Some patients with an MRI appointment in Aberdeen will now be able to hear instructions in a familiar language, following a technology overhaul.
The University of Aberdeen’s MRI scanner, which has contributed to several key research discoveries over the years, recently had a major £1.2million upgrade.
In addition to the major benefits of clearer imaging, more accurate diagnosis and a 30% faster operating speed, the new software can also issue patient instructions in multiple languages.
The Phillips scanner, based within the Lilian Sutton Building, was pre-programmed with 17 languages including English, Spanish, French, Russian, Arabic and Mandarin but the software can also have additional languages added.
In collaboration with the University’s Elphinstone Institute, the scanner can now issue instructions in Scots, more specifically North-East Scots or Doric as it is known by many.
Nearly 50% of Aberdeenshire residents identify as Scots speakers. In Moray, 45% of residents identify as Scots speakers and in Aberdeen City the figure is 36%, still higher than the Scottish average of 30%.
Dr Gordon Waiter, a senior lecturer and brain imaging expert at the University of Aberdeen said he hoped it might make some patients feel more comfortable in what can be a daunting environment.
He said: “The option to hear instructions in different languages is only a small part of this major overhaul which will bring massive benefits to both our imaging research capability and patients across the North of Scotland.
“But we’re aware that coming for an MRI scan can be unnerving, so anything that makes the experience more relaxing is welcome.
“As someone from the North-East myself I am proud of our distinct dialect of Scots and it’s great that advances in technology allow us to offer this degree of flexibility, whether it is for people who speak Doric, or indeed any of the other 17 languages available.”
Recent research by Dr Thomas McKean from the University’s Elphinstone Institute has explored how those with dementia experience second language attrition, eventually leaving them best able to communicate in their native tongue which in North-East Scotland is often Doric.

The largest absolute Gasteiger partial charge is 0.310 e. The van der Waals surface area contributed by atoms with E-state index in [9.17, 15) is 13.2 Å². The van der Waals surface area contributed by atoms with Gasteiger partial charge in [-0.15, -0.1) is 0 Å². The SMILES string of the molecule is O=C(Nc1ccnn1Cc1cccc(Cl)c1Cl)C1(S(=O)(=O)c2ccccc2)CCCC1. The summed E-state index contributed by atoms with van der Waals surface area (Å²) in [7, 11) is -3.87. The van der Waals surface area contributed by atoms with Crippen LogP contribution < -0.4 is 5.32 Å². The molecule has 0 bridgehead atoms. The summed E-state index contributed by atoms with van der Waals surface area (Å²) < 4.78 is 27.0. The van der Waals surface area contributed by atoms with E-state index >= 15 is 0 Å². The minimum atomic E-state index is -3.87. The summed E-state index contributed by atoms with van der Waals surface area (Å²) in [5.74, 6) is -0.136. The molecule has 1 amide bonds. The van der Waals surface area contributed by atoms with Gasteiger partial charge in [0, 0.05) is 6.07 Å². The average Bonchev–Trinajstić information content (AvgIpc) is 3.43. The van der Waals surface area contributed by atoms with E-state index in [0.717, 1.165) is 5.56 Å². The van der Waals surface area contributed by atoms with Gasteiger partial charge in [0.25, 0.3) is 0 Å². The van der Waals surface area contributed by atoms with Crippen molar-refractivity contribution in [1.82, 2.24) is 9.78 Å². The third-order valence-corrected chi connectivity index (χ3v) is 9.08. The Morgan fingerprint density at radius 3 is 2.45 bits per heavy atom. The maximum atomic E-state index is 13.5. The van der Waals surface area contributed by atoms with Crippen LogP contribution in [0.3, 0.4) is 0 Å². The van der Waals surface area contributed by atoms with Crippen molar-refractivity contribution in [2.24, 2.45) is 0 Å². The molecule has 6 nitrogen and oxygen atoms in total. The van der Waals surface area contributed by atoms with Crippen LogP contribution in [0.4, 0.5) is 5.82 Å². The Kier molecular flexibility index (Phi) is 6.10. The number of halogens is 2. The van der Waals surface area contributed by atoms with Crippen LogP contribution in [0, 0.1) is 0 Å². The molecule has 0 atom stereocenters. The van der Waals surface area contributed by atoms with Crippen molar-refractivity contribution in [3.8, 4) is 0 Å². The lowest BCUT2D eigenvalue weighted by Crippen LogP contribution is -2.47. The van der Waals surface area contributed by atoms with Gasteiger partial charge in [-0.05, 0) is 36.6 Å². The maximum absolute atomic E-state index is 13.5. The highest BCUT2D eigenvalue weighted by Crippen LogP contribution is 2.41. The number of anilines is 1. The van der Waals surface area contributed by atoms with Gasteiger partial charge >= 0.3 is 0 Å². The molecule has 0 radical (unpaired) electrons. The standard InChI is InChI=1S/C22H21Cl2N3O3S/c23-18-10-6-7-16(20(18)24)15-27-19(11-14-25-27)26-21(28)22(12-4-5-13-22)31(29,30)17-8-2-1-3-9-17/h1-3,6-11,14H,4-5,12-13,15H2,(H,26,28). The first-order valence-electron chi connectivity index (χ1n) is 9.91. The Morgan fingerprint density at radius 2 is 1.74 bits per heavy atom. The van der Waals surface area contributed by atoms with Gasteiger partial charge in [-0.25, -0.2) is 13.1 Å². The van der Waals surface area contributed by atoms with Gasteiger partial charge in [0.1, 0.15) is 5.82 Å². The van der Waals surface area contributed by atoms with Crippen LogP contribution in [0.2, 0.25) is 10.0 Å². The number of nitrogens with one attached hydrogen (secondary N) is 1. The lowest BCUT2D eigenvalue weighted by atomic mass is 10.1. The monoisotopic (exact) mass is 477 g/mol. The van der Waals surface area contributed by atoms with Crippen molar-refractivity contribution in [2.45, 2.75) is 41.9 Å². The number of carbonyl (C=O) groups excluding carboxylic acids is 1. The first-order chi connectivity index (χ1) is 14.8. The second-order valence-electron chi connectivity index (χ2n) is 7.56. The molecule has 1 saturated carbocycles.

“People living with dementia find comfort in the familiar, the known,” says Dr McKean, “so hearing our mother tongue in a stressful medical situation can only be a benefit, helping to relax patients at a difficult time.”
The phrases, were recorded by Simon Gall, Public Engagement Officer with the Institute, who has seen this phenomenon first-hand.
He said: “My grandmother, a Doric speaker who has dementia, struggles now with communication in English, but when carers and medical professionals use Scots, she is much more responsive. Of course not everyone that comes for an MRI scan will be in this situation, but as well as helping those that are,
I’m learning through my own research on the use of North-East Scots in public health communications during the pandemic, that, for many, the language can reach people in ways that English does not, invoking, as it often does, notions of home, safety, and stability in very uncertain times. The uncertainty of receiving an MRI scan is perhaps a comparable experience on an individual level and the sound of Doric instructions may invoke positive feelings in those who hear them.
“It’s great that Dr Waiter decided to make use of the facility to allow us to record instructions in Doric and if my voice can put even one person at ease, I am delighted.”